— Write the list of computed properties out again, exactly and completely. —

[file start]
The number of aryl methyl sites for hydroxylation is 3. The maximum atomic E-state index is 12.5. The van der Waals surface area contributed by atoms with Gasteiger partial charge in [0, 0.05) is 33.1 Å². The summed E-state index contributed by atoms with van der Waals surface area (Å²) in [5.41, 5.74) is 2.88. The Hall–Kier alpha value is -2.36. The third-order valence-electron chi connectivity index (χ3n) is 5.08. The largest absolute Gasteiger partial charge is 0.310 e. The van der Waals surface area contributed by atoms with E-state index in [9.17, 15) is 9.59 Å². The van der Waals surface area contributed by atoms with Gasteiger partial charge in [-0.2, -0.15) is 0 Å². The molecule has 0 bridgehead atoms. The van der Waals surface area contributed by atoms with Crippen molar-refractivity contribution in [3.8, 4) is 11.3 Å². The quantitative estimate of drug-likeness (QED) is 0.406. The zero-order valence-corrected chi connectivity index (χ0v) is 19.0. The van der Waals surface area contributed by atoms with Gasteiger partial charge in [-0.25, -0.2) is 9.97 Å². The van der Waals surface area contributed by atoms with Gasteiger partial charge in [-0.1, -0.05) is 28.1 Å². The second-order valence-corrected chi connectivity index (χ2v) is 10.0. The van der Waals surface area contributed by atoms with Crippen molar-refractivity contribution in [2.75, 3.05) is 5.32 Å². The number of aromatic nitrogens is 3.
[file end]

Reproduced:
The number of aryl methyl sites for hydroxylation is 3. The maximum atomic E-state index is 12.5. The van der Waals surface area contributed by atoms with Gasteiger partial charge in [0, 0.05) is 33.1 Å². The summed E-state index contributed by atoms with van der Waals surface area (Å²) in [5.41, 5.74) is 2.88. The Hall–Kier alpha value is -2.36. The third-order valence-electron chi connectivity index (χ3n) is 5.08. The largest absolute Gasteiger partial charge is 0.310 e. The van der Waals surface area contributed by atoms with E-state index in [9.17, 15) is 9.59 Å². The van der Waals surface area contributed by atoms with Gasteiger partial charge in [-0.2, -0.15) is 0 Å². The molecule has 0 bridgehead atoms. The van der Waals surface area contributed by atoms with Crippen molar-refractivity contribution in [3.8, 4) is 11.3 Å². The quantitative estimate of drug-likeness (QED) is 0.406. The zero-order valence-corrected chi connectivity index (χ0v) is 19.0. The van der Waals surface area contributed by atoms with Gasteiger partial charge in [-0.25, -0.2) is 9.97 Å². The van der Waals surface area contributed by atoms with Gasteiger partial charge in [-0.1, -0.05) is 28.1 Å². The second-order valence-corrected chi connectivity index (χ2v) is 10.0. The van der Waals surface area contributed by atoms with Crippen molar-refractivity contribution in [2.75, 3.05) is 5.32 Å². The number of aromatic nitrogens is 3.